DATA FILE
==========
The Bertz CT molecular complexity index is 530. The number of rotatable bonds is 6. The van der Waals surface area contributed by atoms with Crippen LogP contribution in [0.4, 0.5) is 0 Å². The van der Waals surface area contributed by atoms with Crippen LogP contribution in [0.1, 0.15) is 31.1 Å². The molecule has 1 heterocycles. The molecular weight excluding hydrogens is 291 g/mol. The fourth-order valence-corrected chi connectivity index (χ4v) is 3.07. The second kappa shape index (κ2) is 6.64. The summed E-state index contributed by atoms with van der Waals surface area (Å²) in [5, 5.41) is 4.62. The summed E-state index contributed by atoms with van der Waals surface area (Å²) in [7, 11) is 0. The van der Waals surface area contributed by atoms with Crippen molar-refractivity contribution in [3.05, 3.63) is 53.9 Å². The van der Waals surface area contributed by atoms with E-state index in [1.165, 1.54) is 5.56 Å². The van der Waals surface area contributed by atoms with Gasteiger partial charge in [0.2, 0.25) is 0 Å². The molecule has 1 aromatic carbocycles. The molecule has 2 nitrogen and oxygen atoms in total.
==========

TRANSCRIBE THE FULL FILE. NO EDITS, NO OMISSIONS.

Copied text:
The Bertz CT molecular complexity index is 530. The number of rotatable bonds is 6. The van der Waals surface area contributed by atoms with Crippen LogP contribution in [0.4, 0.5) is 0 Å². The van der Waals surface area contributed by atoms with Crippen LogP contribution in [0.1, 0.15) is 31.1 Å². The molecule has 1 heterocycles. The molecular weight excluding hydrogens is 291 g/mol. The fourth-order valence-corrected chi connectivity index (χ4v) is 3.07. The second kappa shape index (κ2) is 6.64. The summed E-state index contributed by atoms with van der Waals surface area (Å²) in [5, 5.41) is 4.62. The summed E-state index contributed by atoms with van der Waals surface area (Å²) in [7, 11) is 0. The van der Waals surface area contributed by atoms with Crippen molar-refractivity contribution in [3.05, 3.63) is 53.9 Å². The van der Waals surface area contributed by atoms with E-state index in [1.165, 1.54) is 5.56 Å². The van der Waals surface area contributed by atoms with Gasteiger partial charge in [0.2, 0.25) is 0 Å². The molecule has 1 aromatic carbocycles. The molecule has 2 nitrogen and oxygen atoms in total.